I have a friend who calls me “Preach.” I don’t mind it in the same way I didn’t mind when Jesse’s grandpa Ransom used to call me “Pumpkin.” (On one occasion, after he called me that in front of congregational members, I did clear my throat and say, “That’s Reverend Pumpkin to you.”) “Rev” is another popular title given to me among my family and friends.
If and when people give any thought to what pastors/reverends/pumpkins do with their time, many people think about preaching or the giving of homilies, or “talks,” or “essays” or “meditations,” or my personal favorite, “medication.” (I’ve seen meditation misspelled as medication many times in many bulletins including when I was preaching as a chaplain in a hospital.)
This tendency to equate pastor with preacher is actually what almost scared me away from seminary. Up until that point I felt more comfortable dribbling a basketball than speaking in public.
I went ahead with seminary and the thought of preaching only got scarier. In my first class on preaching I was told that many pastors spend one hour prep time for every minute of a sermon delivered. This time formula was held up as the ideal much to the shock and disbelief of us students. It’s not that we didn’t WANT to spend that much time in study and preparation. (Ok, maybe a little.) Our shock had more to do with how we would fit that into our weekly schedule when there were equally important things to do like pastoral care, service in the neighborhood, worship planning, administrative tasks, etc. Not to mention exercising, getting sufficient sleep, doing laundry, eating, and spending time with family!
I have since come around. In fact, when I met with the Rainbow search committee I told them that 20 hours of prep time remains the ideal for me, and like all ideals, I sometimes fall short or it is altogether impossible to reach. And yet, the reason I still hold this as an ideal is that if I am going to be entrusted with a microphone, I want to be prepared. I want to have spent quality time thinking, reading and praying hoping that the words of my mouth and the meditation of my heart will sparkle with some kind of beauty, hope, wisdom, etc. It’s not going to be perfect and at times the sparkle might be pretty blah. Still, it is something to shoot for.
Of course how I spend that 20 hours of prep time has changed over the years. In my first couple years of preaching I would shut the door and bury myself in books and commentaries. I would shut the world out (and sometimes that included my poor husband) in order to prepare my sermon. I don’t know what explains the shift, but this year my approach has been a little different. I have started to spread out my learning and study time throughout the week, learning how to save and document what I’m learning and reading. Sometimes what I read and save only find expression in sermons down the road. In fact, I keep a file folder called “Someday sermon.” In other words, that 20 hours of prep time is providing a well from which I hope I will continue to draw from year after year after year. I am trying to heed the advice of Leroy Seat who said that even on his busiest days, he found it helpful to start each day reading, if even it was just 20 minutes. I find when and if I do this, I can absorb what I read and draw from it as I go about the many tasks of a given day. Thank you Leroy!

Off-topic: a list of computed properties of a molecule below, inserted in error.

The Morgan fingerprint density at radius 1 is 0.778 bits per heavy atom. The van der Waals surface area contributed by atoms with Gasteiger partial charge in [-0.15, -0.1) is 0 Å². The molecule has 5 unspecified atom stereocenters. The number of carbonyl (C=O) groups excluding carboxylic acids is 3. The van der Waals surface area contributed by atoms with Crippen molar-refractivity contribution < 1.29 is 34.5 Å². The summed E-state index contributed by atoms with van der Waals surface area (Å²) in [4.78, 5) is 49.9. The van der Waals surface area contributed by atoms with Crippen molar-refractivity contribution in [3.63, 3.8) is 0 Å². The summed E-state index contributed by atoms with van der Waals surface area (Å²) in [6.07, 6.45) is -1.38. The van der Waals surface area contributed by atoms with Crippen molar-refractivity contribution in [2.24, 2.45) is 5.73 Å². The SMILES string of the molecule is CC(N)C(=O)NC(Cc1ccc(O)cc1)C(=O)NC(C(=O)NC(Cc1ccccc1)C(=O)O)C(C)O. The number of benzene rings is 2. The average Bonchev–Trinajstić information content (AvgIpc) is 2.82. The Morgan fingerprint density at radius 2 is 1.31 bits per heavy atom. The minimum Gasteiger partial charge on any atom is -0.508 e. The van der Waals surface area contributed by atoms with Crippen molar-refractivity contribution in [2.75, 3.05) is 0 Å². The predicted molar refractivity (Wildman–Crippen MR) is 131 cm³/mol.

I am like all pastors, still learning and growing as a preacher. There are often times I wonder, “Am I doing this right?” There are days I despair and wonder if the time spent preparing and delivering sermons is really worth it. Then I remember something my dad told me once: “Sermons are like meals. You don’t remember every meal you eat, but they still nourish us. And once in awhile, you eat a meal that is so exquisite, you never forget it.”
And so I will continue to preach and I will continue to encourage others who want to learn the art of preaching. In fact this week I will be coaching Hannah Unruh as she prepares her first sermon to be delivered this coming Sunday at Rainbow. It’s been almost a year since she told me that she wanted to preach as part of her baptism commitment. This means she has put way more than 20 hours into this sermon!
Let’s hope and trust that it will sparkle on Sunday and let’s join together in saying: “Preach it sister Hannah!”